Republican Gov. Jim Justice and some state lawmakers predict the elimination of the personal income tax would bring hundreds of thousands of new residents to the state.
There’s no guarantee of that, but their decisions regarding the tax, and its effect on the state budget, will absolutely affect West Virginians who already live here.
The House of Delegates has already passed their versions of a personal income tax phase-out (House Bill 3300) and a budget bill, House Bill 2022. The state Senate did the same on Wednesday night. The two bodies will have to agree on one version of the bill and get it signed by Gov. Jim Justice for it to become law.
The House’s version of the personal income tax bill estimates a cut of $150 million in personal income tax revenue each calendar year, and makes up for some of that loss with cuts in the budget bill, including deep cuts to West Virginia University and Marshall University.
The Senate’s version estimates a much-higher $818 million loss of personal income tax revenue the first calendar year. The state typically receives about $2 billion yearly in those taxes. Their version tries to raise revenue to replace it by raising sales taxes, creating new taxes on computers, advertising and professional services, creating a new fund for severance tax and other money to be used for losses from the income tax phase-out. The budget includes 1.5% tax cuts for state agencies and programs, including higher education.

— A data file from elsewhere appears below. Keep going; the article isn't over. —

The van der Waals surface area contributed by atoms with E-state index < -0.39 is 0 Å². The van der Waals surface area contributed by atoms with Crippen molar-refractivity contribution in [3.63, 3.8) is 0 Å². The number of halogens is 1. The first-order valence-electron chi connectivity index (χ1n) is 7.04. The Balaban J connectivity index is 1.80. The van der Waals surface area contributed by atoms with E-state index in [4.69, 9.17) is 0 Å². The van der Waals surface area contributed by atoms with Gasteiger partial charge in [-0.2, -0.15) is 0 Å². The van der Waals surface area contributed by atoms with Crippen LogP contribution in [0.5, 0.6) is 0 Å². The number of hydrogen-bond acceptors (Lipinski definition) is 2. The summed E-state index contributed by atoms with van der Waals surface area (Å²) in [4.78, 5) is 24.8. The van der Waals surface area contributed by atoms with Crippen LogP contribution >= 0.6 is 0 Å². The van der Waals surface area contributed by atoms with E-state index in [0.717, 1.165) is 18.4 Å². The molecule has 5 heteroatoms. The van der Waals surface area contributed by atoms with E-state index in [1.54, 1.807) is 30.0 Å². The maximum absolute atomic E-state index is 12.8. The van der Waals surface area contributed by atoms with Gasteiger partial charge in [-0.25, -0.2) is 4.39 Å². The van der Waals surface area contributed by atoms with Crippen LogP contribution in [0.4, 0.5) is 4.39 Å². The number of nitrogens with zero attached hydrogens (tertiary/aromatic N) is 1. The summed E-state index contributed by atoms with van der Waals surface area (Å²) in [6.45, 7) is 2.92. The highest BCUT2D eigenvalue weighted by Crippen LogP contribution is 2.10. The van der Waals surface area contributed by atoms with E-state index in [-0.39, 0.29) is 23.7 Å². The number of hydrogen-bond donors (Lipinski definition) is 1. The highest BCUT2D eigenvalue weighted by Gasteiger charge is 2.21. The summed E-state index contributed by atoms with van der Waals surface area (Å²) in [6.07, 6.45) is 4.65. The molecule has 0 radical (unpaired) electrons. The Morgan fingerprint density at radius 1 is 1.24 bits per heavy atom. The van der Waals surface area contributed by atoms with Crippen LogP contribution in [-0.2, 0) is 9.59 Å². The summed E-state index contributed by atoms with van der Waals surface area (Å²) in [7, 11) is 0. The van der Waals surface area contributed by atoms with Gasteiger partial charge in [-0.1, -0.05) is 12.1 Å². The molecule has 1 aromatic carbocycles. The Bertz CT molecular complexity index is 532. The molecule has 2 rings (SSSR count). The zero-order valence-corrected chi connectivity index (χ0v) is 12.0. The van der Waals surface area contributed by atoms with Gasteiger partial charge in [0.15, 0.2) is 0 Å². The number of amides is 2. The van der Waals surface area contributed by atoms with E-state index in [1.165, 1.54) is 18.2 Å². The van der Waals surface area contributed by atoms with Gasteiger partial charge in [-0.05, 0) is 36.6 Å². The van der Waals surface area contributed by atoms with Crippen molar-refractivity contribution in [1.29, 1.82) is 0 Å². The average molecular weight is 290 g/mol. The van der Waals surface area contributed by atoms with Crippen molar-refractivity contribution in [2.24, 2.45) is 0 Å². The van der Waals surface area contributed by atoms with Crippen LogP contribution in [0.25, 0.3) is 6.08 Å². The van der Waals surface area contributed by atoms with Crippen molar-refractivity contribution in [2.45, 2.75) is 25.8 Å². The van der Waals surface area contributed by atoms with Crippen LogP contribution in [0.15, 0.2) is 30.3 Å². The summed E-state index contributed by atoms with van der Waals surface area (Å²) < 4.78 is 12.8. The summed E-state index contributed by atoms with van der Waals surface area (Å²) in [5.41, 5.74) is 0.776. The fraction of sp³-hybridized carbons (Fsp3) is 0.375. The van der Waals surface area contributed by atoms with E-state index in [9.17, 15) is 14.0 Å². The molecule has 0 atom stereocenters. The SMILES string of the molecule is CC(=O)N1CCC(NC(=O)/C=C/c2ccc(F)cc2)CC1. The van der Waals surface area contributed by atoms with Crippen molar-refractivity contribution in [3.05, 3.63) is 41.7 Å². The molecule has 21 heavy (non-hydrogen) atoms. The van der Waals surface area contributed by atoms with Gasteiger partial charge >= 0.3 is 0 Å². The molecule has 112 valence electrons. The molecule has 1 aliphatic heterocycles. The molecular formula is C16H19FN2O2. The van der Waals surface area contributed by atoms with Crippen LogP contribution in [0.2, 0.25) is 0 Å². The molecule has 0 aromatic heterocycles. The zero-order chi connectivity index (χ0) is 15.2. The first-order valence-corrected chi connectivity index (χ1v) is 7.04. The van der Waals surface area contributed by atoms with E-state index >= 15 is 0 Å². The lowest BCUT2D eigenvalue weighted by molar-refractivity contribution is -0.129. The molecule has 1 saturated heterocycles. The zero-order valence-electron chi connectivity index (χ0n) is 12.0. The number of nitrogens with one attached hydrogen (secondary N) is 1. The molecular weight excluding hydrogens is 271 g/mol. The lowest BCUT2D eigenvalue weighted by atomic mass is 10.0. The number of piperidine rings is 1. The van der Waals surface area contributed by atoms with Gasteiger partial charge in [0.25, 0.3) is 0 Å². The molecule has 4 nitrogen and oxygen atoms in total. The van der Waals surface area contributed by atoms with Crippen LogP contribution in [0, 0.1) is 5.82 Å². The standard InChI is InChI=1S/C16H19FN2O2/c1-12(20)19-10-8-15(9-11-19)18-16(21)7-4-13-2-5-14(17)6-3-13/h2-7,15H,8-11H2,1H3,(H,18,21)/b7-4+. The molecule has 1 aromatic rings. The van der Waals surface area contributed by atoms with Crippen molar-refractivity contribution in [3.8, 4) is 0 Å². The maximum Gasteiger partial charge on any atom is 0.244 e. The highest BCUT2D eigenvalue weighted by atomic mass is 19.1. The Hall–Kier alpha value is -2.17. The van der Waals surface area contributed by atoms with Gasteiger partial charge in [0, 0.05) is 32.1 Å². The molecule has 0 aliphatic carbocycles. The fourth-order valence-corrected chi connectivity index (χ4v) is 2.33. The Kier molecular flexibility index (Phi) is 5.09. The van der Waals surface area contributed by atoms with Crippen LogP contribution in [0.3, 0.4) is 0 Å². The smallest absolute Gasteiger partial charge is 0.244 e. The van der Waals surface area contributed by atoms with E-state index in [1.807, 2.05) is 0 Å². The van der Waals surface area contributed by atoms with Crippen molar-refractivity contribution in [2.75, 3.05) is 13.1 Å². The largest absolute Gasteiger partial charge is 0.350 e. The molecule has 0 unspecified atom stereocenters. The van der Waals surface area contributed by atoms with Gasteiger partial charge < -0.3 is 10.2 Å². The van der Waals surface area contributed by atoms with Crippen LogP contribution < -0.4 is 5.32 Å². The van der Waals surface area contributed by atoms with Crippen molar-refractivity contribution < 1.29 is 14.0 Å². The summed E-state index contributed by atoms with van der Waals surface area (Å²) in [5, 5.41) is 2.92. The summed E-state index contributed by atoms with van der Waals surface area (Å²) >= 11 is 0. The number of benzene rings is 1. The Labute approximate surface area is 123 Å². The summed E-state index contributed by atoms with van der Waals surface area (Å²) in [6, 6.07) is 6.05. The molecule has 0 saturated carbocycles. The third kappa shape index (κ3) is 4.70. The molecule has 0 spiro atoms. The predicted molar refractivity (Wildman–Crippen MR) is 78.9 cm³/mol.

West Virginia is the only state to lose population over the last 70 years. Justice and Senate Republicans have said the personal income tax repeal could bring hundreds of thousands of new residents to West Virginia.
“We’ve tried in West Virginia. We have cut taxes on a lot of different things throughout the years, but has it really brought people to West Virginia? The answer is no,” Justice said in February. “But this will.”